Some people fear public speaking more than death, but with the right preparation, most people can give a compelling presentation. I’ve been doing public speaking for more than two decades. Here are some lessons I’ve learned.
Organize Your Tools
Before you even show up, you need to organize yourself and gather up your support items. This typically includes:
o a 25- to 175-word introduction
o a sign-in sheet for expected guests
o presentation notes
o props, books, magazine articles, etc.
o a clock / timer
o a bell to ring to get people’s attention.
It is important that you prepare these things. I put together a package of all these materials so that they’re ready to go whenever I have a speaking gig.
Set Up the Room Properly
Room setup makes a vast difference in terms of the energy and the impact of your presentation. If you have a large room, it is common for the people who arrive early to sit in the back or middle of the room, as if they’re afraid you’ll be smashing watermelons on stage. But this creates an energy void between you and your audience. For effective communication, you want to get people to sit as close to the front of the room as possible. You can arrange this by taping off back rows with masking tape. This will force people to sit up front.
In terms of your screen setup, it’s best to put the screen in the corner of the front of the room at a 45-degree angle. That allows you to walk back and forth across the entire front of the room without having the projector light shine in your eyes. Also, use a projector that is bright enough that you do not have to turn the lights down. I have watched after-lunch speakers turn the lights down, show a lot of detailed PowerPoint slides, and put the audience to sleep. Keep the lights up.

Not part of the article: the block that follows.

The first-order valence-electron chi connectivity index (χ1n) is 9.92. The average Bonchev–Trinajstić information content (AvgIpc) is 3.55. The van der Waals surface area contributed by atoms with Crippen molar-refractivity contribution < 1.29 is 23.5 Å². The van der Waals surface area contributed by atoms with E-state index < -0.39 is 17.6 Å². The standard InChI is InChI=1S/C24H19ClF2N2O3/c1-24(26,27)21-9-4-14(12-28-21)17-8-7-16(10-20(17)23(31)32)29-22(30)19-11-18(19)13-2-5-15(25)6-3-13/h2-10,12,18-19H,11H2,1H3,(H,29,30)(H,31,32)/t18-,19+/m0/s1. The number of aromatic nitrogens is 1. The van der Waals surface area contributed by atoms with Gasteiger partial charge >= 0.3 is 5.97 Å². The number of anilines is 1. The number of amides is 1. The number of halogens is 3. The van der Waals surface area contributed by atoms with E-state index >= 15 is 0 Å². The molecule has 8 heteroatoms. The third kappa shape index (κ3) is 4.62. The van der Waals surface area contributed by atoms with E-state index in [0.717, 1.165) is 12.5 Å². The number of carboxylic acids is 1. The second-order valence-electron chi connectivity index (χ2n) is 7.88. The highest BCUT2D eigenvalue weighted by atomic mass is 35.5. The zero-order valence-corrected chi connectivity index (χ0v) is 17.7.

Put a small table in front of the room to hold your projector, handout materials, evaluations, a clock/timer, and a glass of room temperature water (room temperature because cold water will restrict your vocal cords and make it harder for you to speak).
Typically, for any audience of more than 25 people, you are better off using a wireless Lavaliere microphone. This gives you more control over the audience and saves your voice if you are doing a long workshop. It also guarantees that people with diminished hearing will be able to hear you.
Before you start, assign one person to manage the room temperature and any distractions so that you as the speaker do not have to take care of these things. A number of times during my speaking engagements over last 20 years, alarms have gone off, and it has been very helpful to be able to send someone else out to find out what is going on. Without the designated person, you will end up doing these things yourself.
Right before you start speaking, check your appearance in a well-lighted mirror. Make sure your hair is combed correctly, that you do not have any food around your mouth, and that your clothes look good.